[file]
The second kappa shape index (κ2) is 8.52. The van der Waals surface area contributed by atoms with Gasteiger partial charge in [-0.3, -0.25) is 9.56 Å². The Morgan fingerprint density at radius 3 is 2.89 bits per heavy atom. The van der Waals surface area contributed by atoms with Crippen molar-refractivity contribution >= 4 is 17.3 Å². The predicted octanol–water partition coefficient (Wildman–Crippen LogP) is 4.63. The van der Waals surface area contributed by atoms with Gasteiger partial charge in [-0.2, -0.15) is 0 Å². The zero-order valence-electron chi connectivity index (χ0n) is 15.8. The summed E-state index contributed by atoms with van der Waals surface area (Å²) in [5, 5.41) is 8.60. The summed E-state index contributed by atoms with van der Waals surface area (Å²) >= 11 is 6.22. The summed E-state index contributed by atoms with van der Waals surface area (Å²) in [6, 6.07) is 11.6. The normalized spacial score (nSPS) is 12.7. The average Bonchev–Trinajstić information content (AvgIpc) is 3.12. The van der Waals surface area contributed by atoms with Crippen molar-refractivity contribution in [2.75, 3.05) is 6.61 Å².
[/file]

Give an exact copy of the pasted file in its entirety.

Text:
The second kappa shape index (κ2) is 8.52. The van der Waals surface area contributed by atoms with Gasteiger partial charge in [-0.3, -0.25) is 9.56 Å². The Morgan fingerprint density at radius 3 is 2.89 bits per heavy atom. The van der Waals surface area contributed by atoms with Crippen molar-refractivity contribution >= 4 is 17.3 Å². The predicted octanol–water partition coefficient (Wildman–Crippen LogP) is 4.63. The van der Waals surface area contributed by atoms with Gasteiger partial charge in [-0.2, -0.15) is 0 Å². The zero-order valence-electron chi connectivity index (χ0n) is 15.8. The summed E-state index contributed by atoms with van der Waals surface area (Å²) in [5, 5.41) is 8.60. The summed E-state index contributed by atoms with van der Waals surface area (Å²) >= 11 is 6.22. The summed E-state index contributed by atoms with van der Waals surface area (Å²) in [6, 6.07) is 11.6. The normalized spacial score (nSPS) is 12.7. The average Bonchev–Trinajstić information content (AvgIpc) is 3.12. The van der Waals surface area contributed by atoms with Crippen molar-refractivity contribution in [2.75, 3.05) is 6.61 Å².